Picture
Snow capped wildflowers
Before the beauties of winter give way to spring’s slow unfolding, I want to sing their praises.  Twice this February we have witnessed snowfalls in which the snow fell lightly on every surface available.  Light but sticky, clinging to the upside of branches, dried grass and flowers, fences, wires, signs and roof contours.  Nothing was left untouched—unaccented.  The drooping rung of a fence line, the cracked tree lying on the ground, the pens of livestock and the outlines of last year’s gardens demanded my attention on the ride to town.  How much I miss when houses and stands of trees have no such highlighting and they meld into sameness.  With their snowy capes I see the usual as extraordinary.

On my early morning walk with the dog, I notice how close the woods have become.  A visual artist would know that white accents bring objects into sharper focus giving the illusion that they are closer than they are.  But my art is with words.  How do I explain this phenomenon in my memoir class for mature writers?  Detail, detail, detail.  Every shred of detail paints a picture for the reader; without it the scene is unremarkable, something easily overlooked.  Sometimes I say, “Color your story so that it comes alive.”  I go so far as to urge--put cloths on your characters, even if you don’t remember what they wore that day.  Just like the woods I pass each morning, full of indistinct tree trunks and branches, until the snow reminds me of all their curves and contours--nouns and verbs and their modifiers can reveal so much more than a general category of things or motions.

Right now the landscape is pretty still. The delicate white pines that I see from my window sway in a light breeze.  A few stalks of last year’s grasses poke through the covering of snow.  Most of those snowy accents have disappeared but the memory of the things they helped me see, remains.  That will hold me until those first spring beauties and jack-in-the-pulpit push up in the woods, the fattening buds change the size of branches and the soil brings forth colorful, moving grasses and flowers, all vying for my attention.   


 
 
Picture
February Sunrise
Simplify, the gurus tell us—return to nature. Well, here we are in the middle of more nature than one could ever take in, but that doesn’t make life simple. I can, for example, simplify my lifestyle but not what I take into my mind. The two simplicity robbers that won’t leave me alone are true marks of modernism—the TV and the Internet. Both bring wonders never before imagined but also carry the problems of the world right into my quiet study: the deadly war in Iraq; the upcoming election and its hoopla, and troubling situations on the streets and in the villages of Kenya. For the first time in my life, my sleep is disturbed some nights because the problems of the world or the distress among my own circle of caring press upon me. In the middle of the night I find myself wide awake—not with wonder but with a vague, undefined fear.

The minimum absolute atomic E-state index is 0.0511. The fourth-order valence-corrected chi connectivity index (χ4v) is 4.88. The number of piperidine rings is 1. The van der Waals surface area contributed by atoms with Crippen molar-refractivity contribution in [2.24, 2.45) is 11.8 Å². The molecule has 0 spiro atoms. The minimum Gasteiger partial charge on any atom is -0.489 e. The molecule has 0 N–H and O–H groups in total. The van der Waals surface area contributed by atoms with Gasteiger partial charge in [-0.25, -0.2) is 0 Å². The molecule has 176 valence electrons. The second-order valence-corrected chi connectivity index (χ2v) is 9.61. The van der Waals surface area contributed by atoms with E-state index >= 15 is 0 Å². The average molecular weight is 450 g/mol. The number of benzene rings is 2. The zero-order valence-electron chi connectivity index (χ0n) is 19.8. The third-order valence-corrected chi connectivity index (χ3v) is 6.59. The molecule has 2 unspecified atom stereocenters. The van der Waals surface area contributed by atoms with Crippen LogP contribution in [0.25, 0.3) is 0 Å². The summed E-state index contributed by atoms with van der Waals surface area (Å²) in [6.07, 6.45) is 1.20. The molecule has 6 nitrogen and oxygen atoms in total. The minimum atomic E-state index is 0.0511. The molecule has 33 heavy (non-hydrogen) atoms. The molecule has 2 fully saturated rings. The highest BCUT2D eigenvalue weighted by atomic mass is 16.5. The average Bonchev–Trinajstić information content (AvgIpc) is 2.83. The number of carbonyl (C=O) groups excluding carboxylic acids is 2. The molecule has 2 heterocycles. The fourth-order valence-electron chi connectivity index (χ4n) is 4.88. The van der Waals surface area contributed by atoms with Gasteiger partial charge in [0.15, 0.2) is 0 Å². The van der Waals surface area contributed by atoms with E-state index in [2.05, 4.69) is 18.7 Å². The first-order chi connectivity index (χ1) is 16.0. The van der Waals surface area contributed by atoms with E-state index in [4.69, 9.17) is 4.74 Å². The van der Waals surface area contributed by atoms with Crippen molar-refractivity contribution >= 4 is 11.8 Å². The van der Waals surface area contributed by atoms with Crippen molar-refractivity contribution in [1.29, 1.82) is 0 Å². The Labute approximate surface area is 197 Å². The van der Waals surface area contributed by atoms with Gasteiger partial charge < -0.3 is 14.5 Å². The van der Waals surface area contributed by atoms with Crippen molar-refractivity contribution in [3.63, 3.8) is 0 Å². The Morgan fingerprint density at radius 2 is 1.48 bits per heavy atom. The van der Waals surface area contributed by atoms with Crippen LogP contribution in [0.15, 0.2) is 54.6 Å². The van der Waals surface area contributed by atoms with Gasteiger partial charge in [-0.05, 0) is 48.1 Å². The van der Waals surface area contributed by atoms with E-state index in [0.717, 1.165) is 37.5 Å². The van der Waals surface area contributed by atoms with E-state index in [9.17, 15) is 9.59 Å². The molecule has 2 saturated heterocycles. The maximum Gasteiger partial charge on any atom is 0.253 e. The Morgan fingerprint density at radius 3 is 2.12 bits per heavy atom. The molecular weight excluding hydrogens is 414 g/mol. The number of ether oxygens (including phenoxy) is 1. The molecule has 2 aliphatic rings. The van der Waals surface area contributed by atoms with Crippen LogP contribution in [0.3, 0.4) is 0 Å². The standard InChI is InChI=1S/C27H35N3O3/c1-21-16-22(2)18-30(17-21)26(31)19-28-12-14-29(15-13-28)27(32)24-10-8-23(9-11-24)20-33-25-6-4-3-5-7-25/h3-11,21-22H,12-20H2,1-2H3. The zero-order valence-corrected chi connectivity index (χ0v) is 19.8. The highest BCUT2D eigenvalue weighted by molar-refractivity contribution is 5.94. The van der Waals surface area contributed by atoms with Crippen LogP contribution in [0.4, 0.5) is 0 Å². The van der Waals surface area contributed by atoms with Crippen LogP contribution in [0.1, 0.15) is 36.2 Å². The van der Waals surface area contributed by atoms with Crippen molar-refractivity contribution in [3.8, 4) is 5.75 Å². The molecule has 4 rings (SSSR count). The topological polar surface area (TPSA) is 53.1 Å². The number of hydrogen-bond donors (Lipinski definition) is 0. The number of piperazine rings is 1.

As an antidote Fritz and I latch onto things of beauty wherever we find them. Yesterday we watched a pair of beavers or muskrats playing by the edge of the ice, which is again forming from the tail side of the lake. Usually the beaver’s activity is barely visible; a large, v-shaped troubling of the water is a clear sign of his presence, but we rarely see more than the tip of his nose creating the wake. Our binoculars are always handy, but getting a good view has proven elusive. The beavers today were definitely up to something. Fritz dragged out his tripod and most powerful lens but still couldn’t capture their activities. The next day these guys were back on the ice edge that by now had filled more of the open water.
  
Today my husband’s camera captured the red ball of the sun coming up over the horizon. That light show unfolds quickly, but because of the beaver’s antics, the camera was poised and ready to capture it. And so we have a few moments of peace and grand simplicity before hearing the insistent call of our devices to look beyond nature into the wider world. We have returned to nature but are still not free from life’s complexity.  (written in 2008, from February, All Nature Sings: A Spiritual Journey of Place)